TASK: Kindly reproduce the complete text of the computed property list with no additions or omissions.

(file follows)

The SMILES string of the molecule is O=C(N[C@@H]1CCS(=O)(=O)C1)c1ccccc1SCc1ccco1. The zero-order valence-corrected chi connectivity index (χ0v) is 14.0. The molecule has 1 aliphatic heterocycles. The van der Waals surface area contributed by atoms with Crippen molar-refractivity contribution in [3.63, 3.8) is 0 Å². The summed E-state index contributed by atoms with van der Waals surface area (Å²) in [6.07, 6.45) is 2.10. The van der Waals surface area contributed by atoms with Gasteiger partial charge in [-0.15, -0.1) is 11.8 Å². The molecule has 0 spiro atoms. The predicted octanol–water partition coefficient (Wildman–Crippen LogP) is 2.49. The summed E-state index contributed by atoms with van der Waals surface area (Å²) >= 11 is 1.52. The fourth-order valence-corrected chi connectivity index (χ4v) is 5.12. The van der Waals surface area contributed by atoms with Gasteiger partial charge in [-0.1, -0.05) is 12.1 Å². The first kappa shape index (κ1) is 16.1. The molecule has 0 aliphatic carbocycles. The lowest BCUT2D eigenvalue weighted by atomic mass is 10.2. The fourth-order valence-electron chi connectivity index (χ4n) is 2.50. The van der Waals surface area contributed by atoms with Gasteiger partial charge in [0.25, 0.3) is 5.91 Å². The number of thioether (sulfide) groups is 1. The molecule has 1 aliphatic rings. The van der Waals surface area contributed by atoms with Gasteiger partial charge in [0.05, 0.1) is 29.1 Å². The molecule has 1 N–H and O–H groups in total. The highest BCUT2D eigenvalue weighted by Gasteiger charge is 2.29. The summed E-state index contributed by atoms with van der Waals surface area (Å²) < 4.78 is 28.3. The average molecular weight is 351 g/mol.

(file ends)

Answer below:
The SMILES string of the molecule is O=C(N[C@@H]1CCS(=O)(=O)C1)c1ccccc1SCc1ccco1. The zero-order valence-corrected chi connectivity index (χ0v) is 14.0. The molecule has 1 aliphatic heterocycles. The van der Waals surface area contributed by atoms with Crippen molar-refractivity contribution in [3.63, 3.8) is 0 Å². The summed E-state index contributed by atoms with van der Waals surface area (Å²) in [6.07, 6.45) is 2.10. The van der Waals surface area contributed by atoms with Gasteiger partial charge in [-0.15, -0.1) is 11.8 Å². The molecule has 0 spiro atoms. The predicted octanol–water partition coefficient (Wildman–Crippen LogP) is 2.49. The summed E-state index contributed by atoms with van der Waals surface area (Å²) >= 11 is 1.52. The fourth-order valence-corrected chi connectivity index (χ4v) is 5.12. The van der Waals surface area contributed by atoms with Gasteiger partial charge in [-0.1, -0.05) is 12.1 Å². The first kappa shape index (κ1) is 16.1. The molecule has 0 aliphatic carbocycles. The lowest BCUT2D eigenvalue weighted by atomic mass is 10.2. The fourth-order valence-electron chi connectivity index (χ4n) is 2.50. The van der Waals surface area contributed by atoms with Gasteiger partial charge in [0.25, 0.3) is 5.91 Å². The number of thioether (sulfide) groups is 1. The molecule has 1 aliphatic rings. The van der Waals surface area contributed by atoms with Gasteiger partial charge in [0.05, 0.1) is 29.1 Å². The molecule has 1 N–H and O–H groups in total. The highest BCUT2D eigenvalue weighted by Gasteiger charge is 2.29. The summed E-state index contributed by atoms with van der Waals surface area (Å²) < 4.78 is 28.3. The average molecular weight is 351 g/mol.